Field of Science

A citation against citations

In the latest issue of Angewandte Chemie, Stanford chemistry professor Richard Zare has some cogent words of advice for assessing young faculty members when they are up for tenure. Zare has written the article partly as a response to what he sees as an excessive use and abuse of citation indices throughout the world in judging tenure-worthy achievements.

As Zare notes, the h-index which has been adopted in part because it seems to measure both quality and quantity is particularly ill-equipped to measure early success in research. This is mostly because (and this is one of the biggest arguments against any citation metric) the significance of most research does not become obvious until much later. Zare cites the example of physicist Steven Weinberg's paper unifying the electroweak force; while it was cited only a few times in the first few years, it is now one of the most highly cited papers in the history of physics. Another obvious example is Watson and Crick's DNA paper which gathered very few citations in its fledgling years. Thus citations, if they make sense at all, make much more sense in one's later career.

Yet there is a disturbing trend of universities worldwide adopting citation statistics to drive tenure decisions. In some countries like China, researchers are even awarded cash prizes for trying to publish large numbers of papers in both leading and minor science journals. As a recent article bemoaned, this has led to journals like Nature and Science being flooded by papers of dubious quality from certain countries. Not only can such practices create bias against papers from these countries, but they harm the global enterprise of science as a whole by emphasizing publication at the expense of genuinely interesting work.

Far better is to try to objectively judge the promise of young investigators by evaluating their impact on specific subfields. To this end Zare describes the system adopted by the Stanford chemistry department which puts the highest emphasis on 10 to 15 letters of recommendation from around the world. The letter writers are essentially asked to answer the simple question, "Has the investigators' work in his/her chosen area led to new understanding and directions in the field?". Everything else comes second, including the number and authorship rank of papers along with various indices. As Zare says,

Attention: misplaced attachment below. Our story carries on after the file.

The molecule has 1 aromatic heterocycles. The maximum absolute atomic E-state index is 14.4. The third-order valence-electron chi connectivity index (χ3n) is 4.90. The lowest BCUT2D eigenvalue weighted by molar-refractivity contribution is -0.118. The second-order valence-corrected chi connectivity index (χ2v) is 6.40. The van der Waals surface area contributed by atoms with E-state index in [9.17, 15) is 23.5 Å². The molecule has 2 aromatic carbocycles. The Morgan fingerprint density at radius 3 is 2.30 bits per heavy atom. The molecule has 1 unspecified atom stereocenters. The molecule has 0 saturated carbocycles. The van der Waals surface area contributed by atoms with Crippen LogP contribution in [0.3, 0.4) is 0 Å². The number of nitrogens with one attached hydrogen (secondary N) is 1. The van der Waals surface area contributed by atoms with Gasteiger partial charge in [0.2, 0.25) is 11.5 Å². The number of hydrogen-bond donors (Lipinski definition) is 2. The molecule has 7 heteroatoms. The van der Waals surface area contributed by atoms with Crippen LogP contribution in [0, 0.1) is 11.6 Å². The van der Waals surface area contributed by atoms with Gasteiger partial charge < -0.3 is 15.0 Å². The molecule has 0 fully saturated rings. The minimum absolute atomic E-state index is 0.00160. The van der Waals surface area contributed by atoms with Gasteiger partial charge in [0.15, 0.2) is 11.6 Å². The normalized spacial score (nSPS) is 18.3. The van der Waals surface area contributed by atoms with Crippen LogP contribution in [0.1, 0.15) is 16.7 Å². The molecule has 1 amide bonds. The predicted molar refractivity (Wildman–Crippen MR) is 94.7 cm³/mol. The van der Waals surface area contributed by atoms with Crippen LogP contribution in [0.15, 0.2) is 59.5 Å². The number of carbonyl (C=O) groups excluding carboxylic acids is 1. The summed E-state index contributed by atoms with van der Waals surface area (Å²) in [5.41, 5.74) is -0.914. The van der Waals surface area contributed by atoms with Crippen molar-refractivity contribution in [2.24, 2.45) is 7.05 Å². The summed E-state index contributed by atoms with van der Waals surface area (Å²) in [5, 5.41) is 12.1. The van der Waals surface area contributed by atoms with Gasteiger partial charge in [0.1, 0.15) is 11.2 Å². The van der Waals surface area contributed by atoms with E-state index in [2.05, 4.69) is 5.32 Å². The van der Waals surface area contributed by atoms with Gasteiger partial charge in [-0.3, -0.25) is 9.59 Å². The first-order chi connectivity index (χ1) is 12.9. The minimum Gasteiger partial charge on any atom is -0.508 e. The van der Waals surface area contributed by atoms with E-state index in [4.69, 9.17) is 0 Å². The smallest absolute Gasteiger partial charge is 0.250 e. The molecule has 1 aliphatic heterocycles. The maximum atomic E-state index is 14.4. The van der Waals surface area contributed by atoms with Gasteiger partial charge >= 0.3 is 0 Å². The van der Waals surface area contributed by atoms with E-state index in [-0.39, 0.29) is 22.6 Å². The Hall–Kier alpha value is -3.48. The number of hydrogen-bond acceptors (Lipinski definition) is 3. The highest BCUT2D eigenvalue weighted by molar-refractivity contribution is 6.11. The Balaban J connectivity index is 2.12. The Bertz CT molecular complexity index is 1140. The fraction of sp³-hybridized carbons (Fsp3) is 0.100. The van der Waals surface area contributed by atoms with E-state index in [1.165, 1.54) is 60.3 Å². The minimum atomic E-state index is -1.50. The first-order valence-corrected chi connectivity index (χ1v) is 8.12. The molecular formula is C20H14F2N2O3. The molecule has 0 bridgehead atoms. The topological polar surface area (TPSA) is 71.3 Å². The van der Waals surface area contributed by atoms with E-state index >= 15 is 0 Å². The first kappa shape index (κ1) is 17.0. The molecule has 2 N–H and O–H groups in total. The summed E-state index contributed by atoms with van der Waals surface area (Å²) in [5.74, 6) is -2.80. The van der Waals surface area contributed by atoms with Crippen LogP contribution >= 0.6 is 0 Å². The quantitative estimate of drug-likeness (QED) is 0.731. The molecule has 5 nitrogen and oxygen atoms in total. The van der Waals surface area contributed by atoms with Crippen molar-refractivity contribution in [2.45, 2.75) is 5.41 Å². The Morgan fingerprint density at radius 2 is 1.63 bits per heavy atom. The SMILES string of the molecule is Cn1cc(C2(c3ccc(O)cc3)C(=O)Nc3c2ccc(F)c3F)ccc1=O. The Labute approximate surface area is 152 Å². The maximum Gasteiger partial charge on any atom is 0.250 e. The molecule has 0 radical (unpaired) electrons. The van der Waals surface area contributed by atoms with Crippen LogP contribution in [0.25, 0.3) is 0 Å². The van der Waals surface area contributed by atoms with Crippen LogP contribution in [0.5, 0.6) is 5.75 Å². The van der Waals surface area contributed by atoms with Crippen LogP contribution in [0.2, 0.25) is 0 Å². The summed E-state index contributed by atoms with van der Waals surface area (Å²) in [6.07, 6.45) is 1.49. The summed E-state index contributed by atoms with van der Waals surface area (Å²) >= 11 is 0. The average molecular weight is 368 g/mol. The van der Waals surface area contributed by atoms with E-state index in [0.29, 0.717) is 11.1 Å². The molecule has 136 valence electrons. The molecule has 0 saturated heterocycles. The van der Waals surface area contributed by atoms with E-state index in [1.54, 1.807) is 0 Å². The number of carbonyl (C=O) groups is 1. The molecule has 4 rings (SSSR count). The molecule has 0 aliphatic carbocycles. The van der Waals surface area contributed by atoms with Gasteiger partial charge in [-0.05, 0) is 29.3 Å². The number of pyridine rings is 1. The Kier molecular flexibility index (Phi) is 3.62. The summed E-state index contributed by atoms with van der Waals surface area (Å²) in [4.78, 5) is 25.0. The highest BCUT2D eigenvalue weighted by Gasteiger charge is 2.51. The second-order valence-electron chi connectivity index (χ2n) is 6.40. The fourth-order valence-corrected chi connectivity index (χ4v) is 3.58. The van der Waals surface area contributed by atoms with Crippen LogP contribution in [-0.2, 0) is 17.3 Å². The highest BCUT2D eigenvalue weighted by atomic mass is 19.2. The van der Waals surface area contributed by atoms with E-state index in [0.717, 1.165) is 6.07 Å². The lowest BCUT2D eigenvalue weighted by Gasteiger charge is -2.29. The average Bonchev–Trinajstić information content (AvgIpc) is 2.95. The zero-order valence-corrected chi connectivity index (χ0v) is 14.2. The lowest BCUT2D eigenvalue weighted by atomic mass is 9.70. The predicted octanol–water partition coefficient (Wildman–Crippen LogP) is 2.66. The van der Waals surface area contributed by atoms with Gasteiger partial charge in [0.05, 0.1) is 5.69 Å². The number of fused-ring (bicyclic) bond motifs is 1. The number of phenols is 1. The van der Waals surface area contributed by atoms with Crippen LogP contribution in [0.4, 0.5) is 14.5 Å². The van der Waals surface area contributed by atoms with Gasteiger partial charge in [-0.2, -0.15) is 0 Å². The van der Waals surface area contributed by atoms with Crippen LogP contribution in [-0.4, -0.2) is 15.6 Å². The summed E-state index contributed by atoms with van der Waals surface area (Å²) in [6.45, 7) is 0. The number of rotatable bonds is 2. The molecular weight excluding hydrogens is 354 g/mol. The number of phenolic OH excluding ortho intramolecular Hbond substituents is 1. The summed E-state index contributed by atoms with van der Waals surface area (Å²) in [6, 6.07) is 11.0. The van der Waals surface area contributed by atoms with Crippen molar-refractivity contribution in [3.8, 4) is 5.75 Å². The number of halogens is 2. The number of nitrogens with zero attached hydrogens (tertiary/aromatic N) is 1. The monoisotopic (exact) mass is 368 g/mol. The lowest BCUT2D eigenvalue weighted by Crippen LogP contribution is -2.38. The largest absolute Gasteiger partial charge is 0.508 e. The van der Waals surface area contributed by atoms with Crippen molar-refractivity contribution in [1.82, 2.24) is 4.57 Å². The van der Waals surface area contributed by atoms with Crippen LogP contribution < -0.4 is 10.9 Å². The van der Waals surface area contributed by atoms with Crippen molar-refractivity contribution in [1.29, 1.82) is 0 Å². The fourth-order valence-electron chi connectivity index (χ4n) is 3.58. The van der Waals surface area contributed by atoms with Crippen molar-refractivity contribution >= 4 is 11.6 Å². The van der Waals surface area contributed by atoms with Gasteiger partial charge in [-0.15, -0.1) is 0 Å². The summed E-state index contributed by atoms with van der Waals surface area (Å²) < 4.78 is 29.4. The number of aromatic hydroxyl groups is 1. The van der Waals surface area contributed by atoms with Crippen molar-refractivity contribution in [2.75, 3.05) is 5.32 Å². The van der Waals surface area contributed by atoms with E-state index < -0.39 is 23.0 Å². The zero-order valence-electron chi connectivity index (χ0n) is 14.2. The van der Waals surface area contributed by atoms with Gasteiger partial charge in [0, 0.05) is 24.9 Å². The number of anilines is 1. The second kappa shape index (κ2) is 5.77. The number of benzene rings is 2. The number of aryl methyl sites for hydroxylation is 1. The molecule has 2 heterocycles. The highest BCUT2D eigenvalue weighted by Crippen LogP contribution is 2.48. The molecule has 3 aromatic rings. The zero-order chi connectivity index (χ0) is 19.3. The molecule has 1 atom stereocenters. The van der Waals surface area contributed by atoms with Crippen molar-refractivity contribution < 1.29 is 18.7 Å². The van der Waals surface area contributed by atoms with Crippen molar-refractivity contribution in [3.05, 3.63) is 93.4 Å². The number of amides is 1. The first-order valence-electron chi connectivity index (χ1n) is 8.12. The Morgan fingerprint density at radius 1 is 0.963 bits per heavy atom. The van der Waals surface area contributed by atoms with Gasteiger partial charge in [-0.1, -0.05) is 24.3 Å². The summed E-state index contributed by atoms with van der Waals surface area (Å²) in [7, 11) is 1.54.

We do not look into how much funding the candidate has brought to the university in the form of grants. We do not count the number of published papers ; we also do not rank publications according to authorship order. We do not use some elaborate algorithm that weighs publications in journals according to the impact factor of the journal. We seldom discuss h-index metrics, which aim to measure the impact of a researcher's publications. We simply ask outside experts, as well as our tenured faculty members, whether a candidate has significantly changed how we understand chemistry.

I find it very surprising - and encouraging - that the amount of money brought in does not play a major role in determining tenure. If true, this seems to go against disturbing current trends that are geared toward evaluating professors similar to sales managers at Macy's or hedge fund managers on Wall Street.

There is one caveat to what seems to be an otherwise cogent and role model-worthy tenure policy adopted by the Stanford chemistry department. Just as the true impact of research does not become clear until years later, the true value of ideas also does not become clear by asking 10, 15 or even 100 referees. Although this helps, it can mask the fact that most original scientific contributions at least partly challenge conventional wisdom, and keepers of the faith are almost always reluctant in endorsing such contributions. What should really matter is not whether a young scientist's work has led to new truths, but whether it has been interesting enough to spark a flurry of research activity that in turn may lead to minor or major truths. In science, being interesting is more important than being right, and tenure committees should take this fact into account.


  1. The link to the article about Nature and Science being flooded by papers of dubious quality may have been:

  2. Thanks, that's the one I was thinking about.


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